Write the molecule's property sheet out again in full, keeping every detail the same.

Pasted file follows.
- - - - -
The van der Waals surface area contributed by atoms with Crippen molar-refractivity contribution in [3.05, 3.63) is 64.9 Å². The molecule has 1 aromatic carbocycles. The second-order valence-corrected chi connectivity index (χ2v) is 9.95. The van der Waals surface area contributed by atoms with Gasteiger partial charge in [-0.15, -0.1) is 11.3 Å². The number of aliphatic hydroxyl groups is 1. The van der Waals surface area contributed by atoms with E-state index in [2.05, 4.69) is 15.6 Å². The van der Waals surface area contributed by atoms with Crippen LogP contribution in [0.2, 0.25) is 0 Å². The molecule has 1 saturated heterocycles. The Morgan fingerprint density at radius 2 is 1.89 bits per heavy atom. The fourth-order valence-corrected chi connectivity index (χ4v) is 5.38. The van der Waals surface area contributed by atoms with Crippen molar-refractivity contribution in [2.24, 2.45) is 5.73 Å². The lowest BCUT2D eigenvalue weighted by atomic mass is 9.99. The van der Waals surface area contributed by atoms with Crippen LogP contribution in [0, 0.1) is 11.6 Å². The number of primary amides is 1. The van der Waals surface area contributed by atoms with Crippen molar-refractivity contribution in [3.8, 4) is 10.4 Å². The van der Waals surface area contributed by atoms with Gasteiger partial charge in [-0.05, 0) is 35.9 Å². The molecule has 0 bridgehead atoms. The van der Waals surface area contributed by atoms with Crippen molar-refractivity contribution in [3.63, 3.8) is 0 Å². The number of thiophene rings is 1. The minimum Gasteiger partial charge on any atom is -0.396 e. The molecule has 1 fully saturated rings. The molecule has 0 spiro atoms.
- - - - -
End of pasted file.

The van der Waals surface area contributed by atoms with Crippen molar-refractivity contribution in [3.05, 3.63) is 64.9 Å². The molecule has 1 aromatic carbocycles. The second-order valence-corrected chi connectivity index (χ2v) is 9.95. The van der Waals surface area contributed by atoms with Gasteiger partial charge in [-0.15, -0.1) is 11.3 Å². The number of aliphatic hydroxyl groups is 1. The van der Waals surface area contributed by atoms with E-state index in [2.05, 4.69) is 15.6 Å². The van der Waals surface area contributed by atoms with Crippen LogP contribution in [0.2, 0.25) is 0 Å². The molecule has 1 saturated heterocycles. The Morgan fingerprint density at radius 2 is 1.89 bits per heavy atom. The fourth-order valence-corrected chi connectivity index (χ4v) is 5.38. The van der Waals surface area contributed by atoms with Crippen molar-refractivity contribution in [2.24, 2.45) is 5.73 Å². The lowest BCUT2D eigenvalue weighted by atomic mass is 9.99. The van der Waals surface area contributed by atoms with Crippen LogP contribution in [0, 0.1) is 11.6 Å². The number of primary amides is 1. The van der Waals surface area contributed by atoms with Crippen molar-refractivity contribution in [3.8, 4) is 10.4 Å². The van der Waals surface area contributed by atoms with Gasteiger partial charge in [-0.05, 0) is 35.9 Å². The molecule has 0 bridgehead atoms. The van der Waals surface area contributed by atoms with Crippen molar-refractivity contribution in [3.63, 3.8) is 0 Å². The number of thiophene rings is 1. The minimum Gasteiger partial charge on any atom is -0.396 e. The molecule has 1 fully saturated rings. The molecule has 0 spiro atoms.